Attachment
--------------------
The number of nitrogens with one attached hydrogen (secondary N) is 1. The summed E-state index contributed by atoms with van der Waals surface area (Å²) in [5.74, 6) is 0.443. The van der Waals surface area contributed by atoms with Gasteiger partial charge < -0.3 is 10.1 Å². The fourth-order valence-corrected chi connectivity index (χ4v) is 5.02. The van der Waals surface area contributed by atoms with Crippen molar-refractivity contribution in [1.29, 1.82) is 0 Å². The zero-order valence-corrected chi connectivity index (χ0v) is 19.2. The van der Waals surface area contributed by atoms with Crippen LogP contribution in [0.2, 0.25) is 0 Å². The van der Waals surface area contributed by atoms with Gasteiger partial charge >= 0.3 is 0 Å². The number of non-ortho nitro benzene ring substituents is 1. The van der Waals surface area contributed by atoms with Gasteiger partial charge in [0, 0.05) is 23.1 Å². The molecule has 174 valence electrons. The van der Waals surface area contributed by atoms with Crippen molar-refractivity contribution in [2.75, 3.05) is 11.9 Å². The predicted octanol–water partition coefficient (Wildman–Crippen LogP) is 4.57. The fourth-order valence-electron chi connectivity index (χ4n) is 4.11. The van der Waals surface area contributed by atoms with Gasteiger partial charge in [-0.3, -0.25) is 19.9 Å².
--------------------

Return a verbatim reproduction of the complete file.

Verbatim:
The number of nitrogens with one attached hydrogen (secondary N) is 1. The summed E-state index contributed by atoms with van der Waals surface area (Å²) in [5.74, 6) is 0.443. The van der Waals surface area contributed by atoms with Gasteiger partial charge < -0.3 is 10.1 Å². The fourth-order valence-corrected chi connectivity index (χ4v) is 5.02. The van der Waals surface area contributed by atoms with Crippen molar-refractivity contribution in [1.29, 1.82) is 0 Å². The zero-order valence-corrected chi connectivity index (χ0v) is 19.2. The van der Waals surface area contributed by atoms with Crippen LogP contribution in [0.2, 0.25) is 0 Å². The van der Waals surface area contributed by atoms with Gasteiger partial charge >= 0.3 is 0 Å². The number of non-ortho nitro benzene ring substituents is 1. The van der Waals surface area contributed by atoms with Gasteiger partial charge in [0, 0.05) is 23.1 Å². The molecule has 174 valence electrons. The van der Waals surface area contributed by atoms with Crippen molar-refractivity contribution in [2.75, 3.05) is 11.9 Å². The predicted octanol–water partition coefficient (Wildman–Crippen LogP) is 4.57. The fourth-order valence-electron chi connectivity index (χ4n) is 4.11. The van der Waals surface area contributed by atoms with Gasteiger partial charge in [-0.3, -0.25) is 19.9 Å².